One Number

What do the numbers 4 or 7
feel like to a bird
with four or seven notes
in its invariable song?

Imagine
being able to count
without knowing anything
of those empty placeholders
the numbers.

Imagine going
only by your pulse
& a feeling of completion
when the 4 or the 7
have been sung.

Imagine being able
to know
one number

with the body,
never with the mind.

A door opening
only to the right key.

The right forest
complete with mate
& nest & young
waiting beyond.

28 Comments


  1. i like this. the last stanza especially. plus, as someone not friendly with numbers, i enjoy work that reminds the world just how abstract numbers really are. :)

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    1. Thanks. That’s where I was coming from, too. But it occurs to me that the common meditation practice of counting the breath might aim at a similarly direct experience of quantities as I’ve posited here for birds.

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  2. I am so taken with this I have no words to tell you so.

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    1. Really? Wow. Sounds as is you’ve contracted acute vianegativitis.

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  3. The mockingbird steals everyone’s key, fumbling at the doors to other lives, other woods, other nests.

    World-expanding, as always.

    And because I cannot resist:

    It’s the wrong song, in the wrong style
    Though your lips are lovely, it’s the wrong smile
    It’s not her smile, but such a lovely smile
    So it’s all right with me.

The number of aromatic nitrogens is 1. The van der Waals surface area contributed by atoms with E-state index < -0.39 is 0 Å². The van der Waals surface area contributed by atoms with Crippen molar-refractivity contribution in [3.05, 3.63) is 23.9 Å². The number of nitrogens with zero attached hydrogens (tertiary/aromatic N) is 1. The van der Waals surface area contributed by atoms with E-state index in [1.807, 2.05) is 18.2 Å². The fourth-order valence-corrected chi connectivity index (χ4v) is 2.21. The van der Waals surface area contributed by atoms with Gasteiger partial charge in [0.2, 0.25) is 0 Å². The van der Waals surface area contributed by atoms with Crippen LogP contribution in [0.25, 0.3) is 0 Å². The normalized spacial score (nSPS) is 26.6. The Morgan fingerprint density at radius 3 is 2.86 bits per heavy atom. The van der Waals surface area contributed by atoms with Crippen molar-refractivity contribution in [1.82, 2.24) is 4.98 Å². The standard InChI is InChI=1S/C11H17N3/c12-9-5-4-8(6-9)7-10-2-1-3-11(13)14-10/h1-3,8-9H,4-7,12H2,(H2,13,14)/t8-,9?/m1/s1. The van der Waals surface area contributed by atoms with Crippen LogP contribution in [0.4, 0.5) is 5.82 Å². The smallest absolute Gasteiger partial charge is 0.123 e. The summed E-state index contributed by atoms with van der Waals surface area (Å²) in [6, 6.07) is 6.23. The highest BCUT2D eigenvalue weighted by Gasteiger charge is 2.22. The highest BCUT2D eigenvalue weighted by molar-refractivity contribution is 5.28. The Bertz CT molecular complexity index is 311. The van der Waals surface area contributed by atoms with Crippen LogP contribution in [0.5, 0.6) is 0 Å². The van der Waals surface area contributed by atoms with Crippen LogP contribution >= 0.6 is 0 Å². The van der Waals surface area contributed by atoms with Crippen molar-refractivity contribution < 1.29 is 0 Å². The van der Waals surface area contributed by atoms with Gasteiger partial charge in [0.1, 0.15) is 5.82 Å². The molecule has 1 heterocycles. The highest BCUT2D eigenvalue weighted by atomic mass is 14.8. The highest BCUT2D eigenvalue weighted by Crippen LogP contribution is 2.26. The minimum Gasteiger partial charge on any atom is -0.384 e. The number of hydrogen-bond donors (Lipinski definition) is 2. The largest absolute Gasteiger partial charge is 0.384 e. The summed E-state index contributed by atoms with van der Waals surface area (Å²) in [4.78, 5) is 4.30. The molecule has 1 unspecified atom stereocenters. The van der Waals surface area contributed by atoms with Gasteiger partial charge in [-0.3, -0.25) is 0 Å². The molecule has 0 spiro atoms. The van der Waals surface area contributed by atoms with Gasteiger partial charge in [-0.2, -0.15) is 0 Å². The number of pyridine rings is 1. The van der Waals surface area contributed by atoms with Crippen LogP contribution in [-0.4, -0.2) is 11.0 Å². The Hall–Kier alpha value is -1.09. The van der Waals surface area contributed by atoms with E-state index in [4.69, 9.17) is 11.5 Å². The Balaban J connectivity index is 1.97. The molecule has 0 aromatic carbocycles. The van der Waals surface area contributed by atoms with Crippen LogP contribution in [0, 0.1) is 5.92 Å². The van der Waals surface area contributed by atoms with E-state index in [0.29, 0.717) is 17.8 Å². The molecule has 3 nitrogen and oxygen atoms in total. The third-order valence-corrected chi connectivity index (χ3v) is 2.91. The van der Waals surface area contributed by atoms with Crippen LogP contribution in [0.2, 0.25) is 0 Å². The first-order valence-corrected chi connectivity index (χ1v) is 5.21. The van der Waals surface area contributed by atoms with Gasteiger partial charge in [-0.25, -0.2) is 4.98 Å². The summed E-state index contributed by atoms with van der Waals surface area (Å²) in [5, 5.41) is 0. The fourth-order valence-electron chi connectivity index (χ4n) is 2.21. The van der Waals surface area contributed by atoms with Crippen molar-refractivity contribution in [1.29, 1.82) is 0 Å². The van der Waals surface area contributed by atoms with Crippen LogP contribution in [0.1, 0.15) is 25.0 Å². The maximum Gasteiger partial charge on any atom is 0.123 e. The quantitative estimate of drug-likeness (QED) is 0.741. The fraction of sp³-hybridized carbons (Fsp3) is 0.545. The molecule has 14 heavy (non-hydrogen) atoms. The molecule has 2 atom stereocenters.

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    1. Good point about mockers, and thanks for the Cole Porter lyric!

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  4. Dave, this is astonishing. I’m infected as well (with vianegativitis) and I’m hoping it stays long.

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    1. Hey, thanks. Never heard “whopperjawed” before — I love it!

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  5. Hmm… numbers as abstractions are specifically human, but any number of creatures recognize small numbers as direct experiences!

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    1. Yes, I’m sure that’s true. I used birds because they’re what came to mind. (This poem started as a line that wouldn’t fit into my Morning Porch post.)

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  6. I played the flute for so long, and so much, that I know a lot of numbers with my body.

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    1. Actually, I had a line about human musicians in the first draft of my poem. I took it out because I wanted to keep things simple, but I’m glad to have my inkling confirmed.

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  7. This is as perfect a little thing as I’ve seen come along in some time. So enjoyable.

    The second stanza does a lot of work, and it does it manfully. The next stanza — just beautiful — and the rest of the poem take flight from its shoulders.

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    1. Peter, if you like this kind of poetry, you should check out my main model here: the Argentinian poet Roberto Juarroz, sections of whose Vertical Poetry (the single collection he’s been working on his entire career, like Leaves of Grass for Whitman) have been ably translated in two English volumes, the first by W. S. Merwin and the second I believe by Mary Crow. Juarroz blends the philosophical and metaphysical with the lyrical better than any other living poet I’ve read.